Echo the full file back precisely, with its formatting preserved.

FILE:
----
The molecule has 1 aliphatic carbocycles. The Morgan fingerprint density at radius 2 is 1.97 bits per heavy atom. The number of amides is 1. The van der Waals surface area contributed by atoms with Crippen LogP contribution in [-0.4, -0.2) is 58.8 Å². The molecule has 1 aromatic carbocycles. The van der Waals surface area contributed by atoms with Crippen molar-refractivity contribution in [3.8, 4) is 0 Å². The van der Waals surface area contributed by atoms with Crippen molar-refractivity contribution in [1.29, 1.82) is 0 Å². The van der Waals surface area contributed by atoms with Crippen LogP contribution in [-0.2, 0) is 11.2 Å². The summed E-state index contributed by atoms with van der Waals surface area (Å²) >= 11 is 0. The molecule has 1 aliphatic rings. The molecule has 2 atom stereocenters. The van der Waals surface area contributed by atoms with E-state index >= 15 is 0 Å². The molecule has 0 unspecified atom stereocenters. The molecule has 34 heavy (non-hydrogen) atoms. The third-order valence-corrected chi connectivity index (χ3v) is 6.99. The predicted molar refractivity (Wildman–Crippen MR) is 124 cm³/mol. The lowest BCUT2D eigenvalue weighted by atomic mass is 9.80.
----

The molecule has 1 aliphatic carbocycles. The Morgan fingerprint density at radius 2 is 1.97 bits per heavy atom. The number of amides is 1. The van der Waals surface area contributed by atoms with Crippen LogP contribution in [-0.4, -0.2) is 58.8 Å². The molecule has 1 aromatic carbocycles. The van der Waals surface area contributed by atoms with Crippen molar-refractivity contribution in [3.8, 4) is 0 Å². The van der Waals surface area contributed by atoms with Crippen molar-refractivity contribution in [1.29, 1.82) is 0 Å². The van der Waals surface area contributed by atoms with Crippen LogP contribution in [-0.2, 0) is 11.2 Å². The summed E-state index contributed by atoms with van der Waals surface area (Å²) >= 11 is 0. The molecule has 1 aliphatic rings. The molecule has 2 atom stereocenters. The van der Waals surface area contributed by atoms with E-state index >= 15 is 0 Å². The molecule has 0 unspecified atom stereocenters. The molecule has 34 heavy (non-hydrogen) atoms. The third-order valence-corrected chi connectivity index (χ3v) is 6.99. The predicted molar refractivity (Wildman–Crippen MR) is 124 cm³/mol. The lowest BCUT2D eigenvalue weighted by atomic mass is 9.80.